Australian Traveller invites legendary chef and artist Peter Russell-Clarke to share a few kitchen tales.
When you’ve cooked for actual British royalty, serving people who BEHAVE as though they’re royalty becomes child’s play. Legendary chef, author and artist Peter Russell-Clarke opens wide his kitchen door . . .
G’day. The peacocks had defecated on the outside tables, so my wife thought it was safer to usher the new arrivals to our Restaurant Gallery inside. Anyway, inside they might buy one of the paintings, which hung around the walls.
The first customer through the door was a frail, white-haired, tweed-skirted octogenarian. “A medium porterhouse steak,” she declared. “No vegetables. No sauce of any kind and no salt. A salad of baby spinach leaves with a dressing of olive oil, a splash of wine vinegar and the juice of half a Lisbon lemon,” she smiled. “Will your husband manage that, dear? Oh, and no oak in the wine.”
She nodded to herself with pleasure, which my wife took as her dismissal.
“Don’t overcook the steak,” my wife advised me. “And no blue, either,” she smiled as she scurried off to perform her other duties.
Easy. I cooked a medium steak. It was taken in and came back as though on a string. “Not cooked enough!” my wife snapped. So I cooked it until there wasn’t a skerrick of pink. In it went. Back it came. “Cook the bloody thing more,” I was instructed. That happened three times, so I cooked the poor porterhouse until it was as dry as a fire fighter’s palate. An hour later, the kitchen door opened and the little old lady appeared. “You’re the only chef who knows how to cook a medium steak. I’ll be back, young man,” she said before patting me on the cheek and leaving.
The lesson, if you’re a restaurateur, is: regardless of one’s own likes and beliefs, one should do one’s best to satisfy the customer. That is unless one’s had a bad day or a ripper party the night before.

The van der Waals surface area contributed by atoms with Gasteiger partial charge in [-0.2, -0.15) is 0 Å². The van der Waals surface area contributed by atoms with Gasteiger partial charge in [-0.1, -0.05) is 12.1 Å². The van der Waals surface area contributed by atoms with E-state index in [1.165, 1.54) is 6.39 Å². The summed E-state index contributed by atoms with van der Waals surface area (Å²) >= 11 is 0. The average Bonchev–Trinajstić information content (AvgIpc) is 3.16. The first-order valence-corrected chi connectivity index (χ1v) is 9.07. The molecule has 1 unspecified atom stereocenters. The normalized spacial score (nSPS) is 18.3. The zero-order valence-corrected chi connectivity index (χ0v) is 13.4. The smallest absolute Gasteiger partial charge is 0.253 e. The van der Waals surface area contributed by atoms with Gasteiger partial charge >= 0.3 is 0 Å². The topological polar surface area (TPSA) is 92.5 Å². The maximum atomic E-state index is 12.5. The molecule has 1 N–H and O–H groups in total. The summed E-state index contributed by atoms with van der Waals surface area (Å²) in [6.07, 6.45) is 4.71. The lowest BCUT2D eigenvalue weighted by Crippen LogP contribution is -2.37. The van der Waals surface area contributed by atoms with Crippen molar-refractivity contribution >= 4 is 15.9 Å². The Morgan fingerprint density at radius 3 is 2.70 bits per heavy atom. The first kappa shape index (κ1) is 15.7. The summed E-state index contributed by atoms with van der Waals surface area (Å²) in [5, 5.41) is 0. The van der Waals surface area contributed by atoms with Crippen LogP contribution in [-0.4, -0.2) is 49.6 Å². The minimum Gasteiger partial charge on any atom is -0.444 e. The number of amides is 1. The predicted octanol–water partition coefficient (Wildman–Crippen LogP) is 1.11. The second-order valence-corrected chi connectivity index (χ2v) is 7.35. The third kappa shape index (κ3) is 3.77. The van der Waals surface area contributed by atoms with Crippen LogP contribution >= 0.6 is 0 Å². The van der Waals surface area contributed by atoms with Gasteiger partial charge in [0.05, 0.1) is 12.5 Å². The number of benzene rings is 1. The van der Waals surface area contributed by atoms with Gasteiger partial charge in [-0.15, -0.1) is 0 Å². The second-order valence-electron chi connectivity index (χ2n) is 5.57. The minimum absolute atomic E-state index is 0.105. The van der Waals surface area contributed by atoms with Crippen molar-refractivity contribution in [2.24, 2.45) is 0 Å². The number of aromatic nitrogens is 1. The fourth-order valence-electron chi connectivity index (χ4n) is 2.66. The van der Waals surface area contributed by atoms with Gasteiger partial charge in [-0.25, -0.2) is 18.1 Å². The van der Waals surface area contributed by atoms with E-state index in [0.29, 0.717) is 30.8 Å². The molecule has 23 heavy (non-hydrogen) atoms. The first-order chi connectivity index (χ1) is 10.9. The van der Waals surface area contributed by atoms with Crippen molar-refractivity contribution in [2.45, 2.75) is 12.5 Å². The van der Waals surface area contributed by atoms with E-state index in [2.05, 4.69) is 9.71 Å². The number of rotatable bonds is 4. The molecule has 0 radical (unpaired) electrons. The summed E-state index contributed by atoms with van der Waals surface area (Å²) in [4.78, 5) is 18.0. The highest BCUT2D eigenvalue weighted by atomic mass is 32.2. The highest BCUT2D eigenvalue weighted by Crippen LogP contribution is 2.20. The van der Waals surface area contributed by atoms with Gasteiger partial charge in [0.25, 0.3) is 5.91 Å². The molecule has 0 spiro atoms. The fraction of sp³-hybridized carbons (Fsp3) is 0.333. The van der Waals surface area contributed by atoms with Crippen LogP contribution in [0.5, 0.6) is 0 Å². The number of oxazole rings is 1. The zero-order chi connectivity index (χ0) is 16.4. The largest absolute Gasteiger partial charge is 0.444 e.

I remember organising a retrospective exhibition of my paintings. The idea was to fill invited guests with good tucker and plenty of grog. Hopefully, once the wine had done its job, the diners would be receptive to the charm and artistic merit of my canvasses.
The strategy was to serve chilled beetroot soup with a flick of Ceylonese curry and a swirl of sour cream, served with a Spanish cherry. Then shucked oysters topped with a touch of taramasalata and a soupcon of Chinese plum sauce helped by a chilled Sauvignon Blanc. And, looking like a salmon sandwich, a thin slice of tuna cooked to boast a pink strip in its middle, sprinkled with a little garlic salt and served with a Pinot Noir. Then lamb noisettes cooked moist and flavoured with cumin and coriander with garlic juice accompanied by a little uncomplicated green salad. This was to be offered with a Shiraz from the granite country of Heathcote. The cheese was a soft Gippsland blue and a WA cheddar. The Shiraz continued through the cheese.
Before the coffee, I planned bananas, halved, cooked in unsalted butter, Cherry Brandy, lemon juice, brown sugar and fresh cream. That was to be flambéed and served with a sparkling Pinot Noir. Easy? You’d think so. But one customer, a hospital matron by trade, didn’t like beetroot. I told her the menu had been emailed to her so she knew what was offered, knew she didn’t like beetroot and knew before she arrived. “Therefore, drink your bloody beetroot soup or leave it.”
“Do I get a refund if I eat the rest but not the soup?” she enquired. “No,” I snarled. “What you get is the lemonade and sars.”
“How dare you, you common little cook!?” she shouted, standing up and throwing out her Everest-sized bosom. Half the restaurant cheered, the other half hissed. I’m not sure which of us received which accolade. While I considered my options, she burst into tears. Her husband dutifully patted her hand and muttered, “Buy the painting you wanted and let’s leave.”
But she already had. Her great bulk swept out the door, leaving a strangled “up yours!” hanging in the air. My wife belted me with the asparagus steamer and ordered me back into the kitchen. “Does anyone else not like beetroot?” she smiled sweetly to the room.